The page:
Blunkett delivers a beefy doorstep

2nd January 1998 at 00:00
A gremlin in the Ministry of Agriculture, Fisheries and Food computer turned David Blunkett's second reading of the School Standards and Framework Bill into a beef sandwich - a mad beef sandwich.

The Education and Employment Secretary was to follow an announcement about compensation to beef farmers, but because the MAFF minister's papers were not ready, Mr Blunkett agreed to go first and then suspend the debate for Dr John Cunningham's statement.

"If anyone is wondering where the beef is, it is in the Bill," Mr Blunkett told the House of Commons. "The Bill is the most substantial piece of legislation on education ever brought forward by a Labour government."

The Bill covers a wide range of issues from setting up new categories of school, education action zones, powers of intervention by local authorities and the Secretary of State, setting class sizes for infants, and ballots to end grammar schools. But it was the issue of selection that revealed party political differences and allowed ateasing contribution from Stephen Dorrell, the Conservative education spokesman.

Shooting from the Left were the Liberal Democrats - with a little help from snipers on the Labour back benches. Reports from the Right came from the Conservative benches. Mr Blunkett and his team, Stephen Byers and Estelle Morris, sat imperviously in the middle.

Mr Dorrell decided to point out apparent inconsistencies in the Government's line on selection, exploiting Mr Blunkett's now infamous Labour party conference statement: "Read my lips: no selection by examination or interview. "

The Bill, said Mr Dorrell, suggested otherwise. Where selection exists it will remain, grammar schools will stay unless a local ballot abolishes them, and specialist schools will select by aptitude.

"It would be untrue to say there has been a flash of blinding light, but there appears to be a flickering dawn of realisation on the part of the Government, " said Mr Dorrell. "The relevant clauses start unambiguously enough. Clause 90 says: 'No admission arrangements ... may make provision for selection by ability unless ...' and then lists a range of exceptions."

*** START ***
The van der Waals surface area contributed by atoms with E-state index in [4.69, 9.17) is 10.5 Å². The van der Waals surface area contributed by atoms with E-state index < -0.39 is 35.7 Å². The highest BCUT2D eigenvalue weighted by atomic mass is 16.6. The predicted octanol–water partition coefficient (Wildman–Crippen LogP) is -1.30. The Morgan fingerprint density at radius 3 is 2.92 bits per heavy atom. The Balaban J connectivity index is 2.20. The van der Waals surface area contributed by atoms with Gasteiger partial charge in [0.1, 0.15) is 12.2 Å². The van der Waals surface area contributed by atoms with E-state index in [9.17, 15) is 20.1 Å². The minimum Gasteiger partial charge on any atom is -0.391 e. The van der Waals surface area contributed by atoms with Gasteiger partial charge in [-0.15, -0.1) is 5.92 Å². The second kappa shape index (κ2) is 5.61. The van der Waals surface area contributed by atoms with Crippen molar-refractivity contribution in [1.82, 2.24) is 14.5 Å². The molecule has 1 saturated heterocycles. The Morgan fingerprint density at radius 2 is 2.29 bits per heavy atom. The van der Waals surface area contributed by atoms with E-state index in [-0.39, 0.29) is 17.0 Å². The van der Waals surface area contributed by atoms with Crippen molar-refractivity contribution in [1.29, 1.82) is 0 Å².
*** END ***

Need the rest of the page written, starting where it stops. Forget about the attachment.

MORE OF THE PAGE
Don Foster, who with his Liberal Democrat colleagues voted for the Bill with severe reservations, accused the Government of a U-turn on selection, again resurrecting Mr Blunkett's "read my lips" quote. He has tabled an amendment which gives a local authority the power to take the decision to abolish grammar schools following consultation.

It was left to veteran Labour backbencher Dale Campbell-Savours to come to the point. "My Right Hon friend (Mr Blunkett) will know that democratic socialists, almost by definition, are opposed to grammar schools, and that many of us would vote to close them tomorrow because we believe they undermine education in our constit-uencies."

Does the Education and Employment Secretary, he asked, look forward to the time these "infernal institutions" disappear? He was thanked by Mr Blunkett for his enjoyable question.

The Government was also attacked for the increased powers the Bill gives the Education Secretary. Mr Foster recalled how Labour in opposition complained about the additional 500 powers the Secretary of State was given in the Education Reform Act 1988, and said he estimated that the current Bill adds another 70 to 100 powers.

Angela Browning, Conservative education spokeswoman, agreed: "Members have obviously become power-crazed. They want more power, and they will vote themselves more power."

The committee stage of the Bill which starts later this month will see a raft of amendments. The Lib Dems will be seeking to abolish foundation school status, re-introduce minimum space standards for schools, extend the class-size limits to junior pupils and give local authorities increased influence in headship appointments.

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